“How often do you see people engaging in bull racing — men literally in the mud at the mercy of running bulls?” he asks The Weekly Flickr in the accompanying video. “The mere thought may sound crazy but it’s just one of the things I’m so happy to have been able to capture and share on Flickr.”
Anoop came across this event randomly a few years ago while traveling throughout Southern India.
“Bull racing is a rural sport in Kerala,” Anoop says. “It’s held every year in the post-harvest season — roughly within the months of August and September. It coincides during the period of Onam, which is a religious festival in Kerala. People from in and around the area gather for the event; it’s probably the most exciting thing that happens during this period.”
“This is not an organized sport by any means,” Anoop says. “All the jockeys are farmers, who specialize in bull racing on the side. The bulls are specially bred and trained for such races and are prized possessions of the farmers.”
Instead of a track, the event (called Maramady) takes place in flooded rice fields — about six to twelve inches deep — which makes it extremely entertaining for the crowds watching from the sidelines.
“Oh there is mud everywhere!” Anoop explains. ”I myself was taking photographs initially from a different angle, and I was thigh deep in it, and it took me about ten minutes to extricate myself from the mud.
The rules are simple: A pair of bulls are sent charging down the football-sized rice paddy soaked field, while the jockeys hang onto wooden planks or harnesses and slide through the mud. Often times, as seen in Anoops photos, it’s hard to even spot the jockey because he’s doused by all the wet mud — almost as if he’s surfing and consumed by the waves. Alongside the bulls are two men guiding them in the right direction. Like the professional jockeys, these runners are also well trained and are experts in managing the bulls. Nearly 30 teams participate in the race, which starts at noon and continues up to dusk. The team with the fastest time wins.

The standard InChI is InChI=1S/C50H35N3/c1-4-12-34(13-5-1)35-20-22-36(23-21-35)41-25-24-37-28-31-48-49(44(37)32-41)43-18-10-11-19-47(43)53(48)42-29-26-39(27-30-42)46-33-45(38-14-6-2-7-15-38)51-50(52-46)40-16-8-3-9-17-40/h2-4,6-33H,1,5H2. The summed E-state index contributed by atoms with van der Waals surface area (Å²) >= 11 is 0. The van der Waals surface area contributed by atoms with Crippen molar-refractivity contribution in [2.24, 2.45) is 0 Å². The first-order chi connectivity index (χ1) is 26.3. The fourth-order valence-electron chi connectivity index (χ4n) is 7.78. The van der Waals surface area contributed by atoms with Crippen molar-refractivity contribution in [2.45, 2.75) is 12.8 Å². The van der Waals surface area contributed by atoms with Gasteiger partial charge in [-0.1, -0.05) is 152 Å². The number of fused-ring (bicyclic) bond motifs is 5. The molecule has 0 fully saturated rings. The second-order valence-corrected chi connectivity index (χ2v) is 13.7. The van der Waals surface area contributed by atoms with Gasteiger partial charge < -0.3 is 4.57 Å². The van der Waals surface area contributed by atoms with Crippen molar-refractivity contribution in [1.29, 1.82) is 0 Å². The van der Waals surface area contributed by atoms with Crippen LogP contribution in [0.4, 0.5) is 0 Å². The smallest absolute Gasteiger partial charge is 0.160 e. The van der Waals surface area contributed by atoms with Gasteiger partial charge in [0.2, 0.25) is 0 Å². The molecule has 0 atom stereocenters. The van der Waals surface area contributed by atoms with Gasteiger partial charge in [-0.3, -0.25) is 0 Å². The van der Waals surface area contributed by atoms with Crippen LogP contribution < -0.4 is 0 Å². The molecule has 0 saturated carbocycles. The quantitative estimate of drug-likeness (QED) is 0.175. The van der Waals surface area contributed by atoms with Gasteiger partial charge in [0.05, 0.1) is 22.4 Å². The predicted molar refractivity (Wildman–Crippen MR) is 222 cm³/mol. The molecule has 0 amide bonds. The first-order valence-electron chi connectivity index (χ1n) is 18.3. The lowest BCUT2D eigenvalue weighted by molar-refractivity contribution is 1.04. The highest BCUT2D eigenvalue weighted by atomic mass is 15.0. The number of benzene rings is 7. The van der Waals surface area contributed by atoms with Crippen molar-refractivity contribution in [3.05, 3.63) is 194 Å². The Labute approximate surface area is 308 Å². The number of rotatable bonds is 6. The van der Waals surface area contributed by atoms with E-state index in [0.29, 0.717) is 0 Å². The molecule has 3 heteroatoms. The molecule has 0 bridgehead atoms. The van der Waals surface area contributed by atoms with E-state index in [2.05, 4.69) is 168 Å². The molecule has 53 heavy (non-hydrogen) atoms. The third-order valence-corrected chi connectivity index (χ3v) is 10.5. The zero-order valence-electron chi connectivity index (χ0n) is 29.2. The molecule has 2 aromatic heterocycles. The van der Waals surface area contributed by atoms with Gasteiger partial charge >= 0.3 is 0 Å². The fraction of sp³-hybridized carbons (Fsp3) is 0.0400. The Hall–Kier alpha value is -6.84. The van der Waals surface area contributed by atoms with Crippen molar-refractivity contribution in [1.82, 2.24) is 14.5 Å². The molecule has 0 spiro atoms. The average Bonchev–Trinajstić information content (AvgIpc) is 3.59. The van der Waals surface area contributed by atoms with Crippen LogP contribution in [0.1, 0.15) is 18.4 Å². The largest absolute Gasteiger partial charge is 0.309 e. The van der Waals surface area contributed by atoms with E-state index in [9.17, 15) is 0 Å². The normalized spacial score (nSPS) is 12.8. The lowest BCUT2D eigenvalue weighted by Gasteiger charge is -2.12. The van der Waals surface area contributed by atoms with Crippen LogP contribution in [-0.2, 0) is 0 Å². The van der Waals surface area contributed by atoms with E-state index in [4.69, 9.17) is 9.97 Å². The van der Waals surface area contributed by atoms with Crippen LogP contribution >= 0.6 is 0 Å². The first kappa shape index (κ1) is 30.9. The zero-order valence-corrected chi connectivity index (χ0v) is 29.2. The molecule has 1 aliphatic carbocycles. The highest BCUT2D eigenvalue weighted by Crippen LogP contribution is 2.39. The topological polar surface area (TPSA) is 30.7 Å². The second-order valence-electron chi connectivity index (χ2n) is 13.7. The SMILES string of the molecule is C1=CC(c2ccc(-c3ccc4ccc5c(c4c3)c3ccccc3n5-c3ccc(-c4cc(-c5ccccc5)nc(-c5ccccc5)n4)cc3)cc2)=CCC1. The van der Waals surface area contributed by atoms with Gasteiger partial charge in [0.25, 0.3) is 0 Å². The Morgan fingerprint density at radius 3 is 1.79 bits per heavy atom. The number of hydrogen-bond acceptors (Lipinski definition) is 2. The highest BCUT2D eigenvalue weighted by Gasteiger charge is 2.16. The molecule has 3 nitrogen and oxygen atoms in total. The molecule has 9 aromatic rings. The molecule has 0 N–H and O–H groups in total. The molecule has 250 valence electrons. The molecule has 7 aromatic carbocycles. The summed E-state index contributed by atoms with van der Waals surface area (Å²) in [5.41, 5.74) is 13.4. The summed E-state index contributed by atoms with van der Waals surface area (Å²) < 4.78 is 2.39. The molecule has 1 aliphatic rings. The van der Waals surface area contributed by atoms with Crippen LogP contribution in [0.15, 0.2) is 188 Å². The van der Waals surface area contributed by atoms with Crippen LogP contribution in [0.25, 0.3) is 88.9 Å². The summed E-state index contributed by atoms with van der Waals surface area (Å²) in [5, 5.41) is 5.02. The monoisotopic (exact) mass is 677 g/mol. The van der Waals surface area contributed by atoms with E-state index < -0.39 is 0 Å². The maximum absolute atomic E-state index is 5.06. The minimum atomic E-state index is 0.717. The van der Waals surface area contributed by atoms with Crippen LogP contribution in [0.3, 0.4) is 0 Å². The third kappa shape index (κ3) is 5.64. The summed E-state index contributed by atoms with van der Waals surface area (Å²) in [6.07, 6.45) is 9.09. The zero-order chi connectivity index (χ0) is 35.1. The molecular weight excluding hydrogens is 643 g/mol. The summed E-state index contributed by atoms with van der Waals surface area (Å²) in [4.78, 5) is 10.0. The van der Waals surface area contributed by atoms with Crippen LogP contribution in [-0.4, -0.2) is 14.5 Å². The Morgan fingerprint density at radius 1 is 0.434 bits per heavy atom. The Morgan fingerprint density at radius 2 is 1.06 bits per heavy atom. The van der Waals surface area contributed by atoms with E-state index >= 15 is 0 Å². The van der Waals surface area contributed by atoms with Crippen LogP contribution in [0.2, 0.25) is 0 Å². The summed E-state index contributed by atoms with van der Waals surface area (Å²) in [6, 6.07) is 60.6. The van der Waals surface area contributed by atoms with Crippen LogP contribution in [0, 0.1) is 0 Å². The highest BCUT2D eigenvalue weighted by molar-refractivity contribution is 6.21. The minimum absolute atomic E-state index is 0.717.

“The sport is fairly dangerous,” Anoop says, “because it is almost impossible to control two bulls who are racing down. They’ve been bred for racing. So the moment they start, you can’t really control them.”
“What makes photographing bull races exhilarating is it’s an experience in itself,”
Anoop says. “The fact that there’s a huge crowd [of people] who are cheering and shouting, and there’s no place to shoot [photos] from. If you are lucky, you are in the front shooting photos. Sometimes you’re shooting through the legs of the crowd, and you don’t know when the bulls will come crashing straight or onto you; you have to dive.”
Anoop is motivated the most by his quest to capture traditional/cultural Indian activities before they’re forgotten.
“I love to take pictures of festivals and fairs that are going on in the country, which may slowly go away,” Anoop explains.”Take the example of the bull races. There have been problems — people have been saying that it should be shut down or it isn’t economical. So, in time, bull races may just go away.”
“I wasn’t even aware, until the time I started doing photography, that these events were slowly going away or a whole tribal culture was disappearing. After having photographed them, it set me thinking about why people are not aware of such activities. And it was only then I realized that in this fast pace of change India is undergoing — whole sets of culture, way of life, people — they were vanishing forever from centuries of our Indian roots to a daily urban grind of existence.“
At the end of the day, Anoop says he hopes the reactions he receives from viewers is sheer amazement.
“[I’d like them to feel] amazement at the fact that there are still sights that people have not been able to see or feel,” Anoop says. “Perhaps that kind of a photograph ignites wanderlust, which I think is at [the] core of human growth and existence. If it can [encourage]… travel, come and see the country, I think my job is done.”
Visit Anoop’s photostream to see more of his photography.
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